• physical diagnosis skills, including the ability to perform mobility and gait and balance assessments, recognizing normal versus abnormal signs of aging, and performing preoperative assessment.


Instructional strategies vary considerably among medical schools, depending on available resources (locations, faculty, etc.). In general, it is important in student training to include discussions of healthy as well as non-healthy elders, since referring only to ill elderly people perpetuates many of the myths and stereotypes associated with aging and may promote ageism. The AGS also encourages schools to provide

  • longitudinal experiences in geriatrics throughout all four years of the medical curriculum, particularly clinical work with community-dwelling elderly.
  • settings for conducting clinical experiences that include inpatient and outpatient areas and also such sites as retirement communities, assisted living facilities, and community care homes; home care visits; and the teaching nursing home.


Today, there are approximately 34 million people over the age of 65 in the United States; by the time the 2000–01 entering class graduates in 2004, that number will have increased by over a million.6,7 Whatever area of specialization these graduates choose to pursue, it is likely that they will care for significant numbers of elderly patients. It is crucial, then, that medical schools provide students with the attitudes, knowledge, and skills they will need to competently care for older people. This document provides a framework that medical and osteopathic schools can use in developing curricula that meet this goal, as well as basic competency requirements to develop evaluation strategies.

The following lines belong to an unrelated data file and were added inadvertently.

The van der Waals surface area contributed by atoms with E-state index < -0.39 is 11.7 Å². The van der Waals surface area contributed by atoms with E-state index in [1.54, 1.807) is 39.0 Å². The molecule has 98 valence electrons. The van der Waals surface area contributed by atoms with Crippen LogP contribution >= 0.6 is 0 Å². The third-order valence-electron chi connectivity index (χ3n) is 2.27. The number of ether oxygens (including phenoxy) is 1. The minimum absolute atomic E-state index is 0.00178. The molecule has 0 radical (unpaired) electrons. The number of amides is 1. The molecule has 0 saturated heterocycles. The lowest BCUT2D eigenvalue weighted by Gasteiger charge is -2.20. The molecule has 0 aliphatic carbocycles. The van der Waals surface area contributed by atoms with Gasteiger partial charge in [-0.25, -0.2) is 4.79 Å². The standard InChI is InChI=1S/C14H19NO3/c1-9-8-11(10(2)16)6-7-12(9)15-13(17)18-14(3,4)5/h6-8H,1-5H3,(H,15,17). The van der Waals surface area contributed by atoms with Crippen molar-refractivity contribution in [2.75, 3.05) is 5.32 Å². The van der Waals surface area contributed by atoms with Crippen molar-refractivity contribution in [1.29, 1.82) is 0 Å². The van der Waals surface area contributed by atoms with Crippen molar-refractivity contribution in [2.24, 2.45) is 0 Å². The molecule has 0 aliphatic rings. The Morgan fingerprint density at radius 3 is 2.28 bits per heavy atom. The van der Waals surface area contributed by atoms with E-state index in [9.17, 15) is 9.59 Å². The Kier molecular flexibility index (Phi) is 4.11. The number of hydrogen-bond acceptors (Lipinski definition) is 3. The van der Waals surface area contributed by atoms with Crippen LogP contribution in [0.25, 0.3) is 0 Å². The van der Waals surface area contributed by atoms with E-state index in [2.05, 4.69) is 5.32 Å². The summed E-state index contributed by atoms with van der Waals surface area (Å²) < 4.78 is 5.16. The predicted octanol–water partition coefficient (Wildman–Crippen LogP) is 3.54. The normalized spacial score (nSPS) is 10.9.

1. Academic geriatrics for the year 2000. An Institute of Medicine report. N Engl J Med. 1987;316:1425–8.
2. Undergraduate medical education preparation for improved geriatric care. Report of the Steering Committee. In: Proceedings of the Regional Institutes on Geriatrics and Medical Education. Washington, DC: Association of American Medical Colleges, 1983:113–32.
3. American Association of Retired Persons. A Profile of Older Americans. Washington, DC: AARP, 1998.
4. Strengthening Training in Geriatrics for Physicians. Washington, DC: Institute of Medicine, National Academy of Sciences, 1993.
5. Barry PP. Geriatric clinical training in medical schools. Am J Med. 1994;97(suppl 4A):4A8S–4A9S.
6. U.S. Bureau of the Census. Population Projections of the United States by Age, Sex, Race, and Hispanic Origin: 1995–2000. 〈〉. Accessed 12/6/99.
7. U.S. Bureau of the Census. Population Projections of the United States by Age, Sex, Race, and Hispanic Origin: 2001–2005. 〈〉. Accessed 12/6/99.
© 2000 Association of American Medical Colleges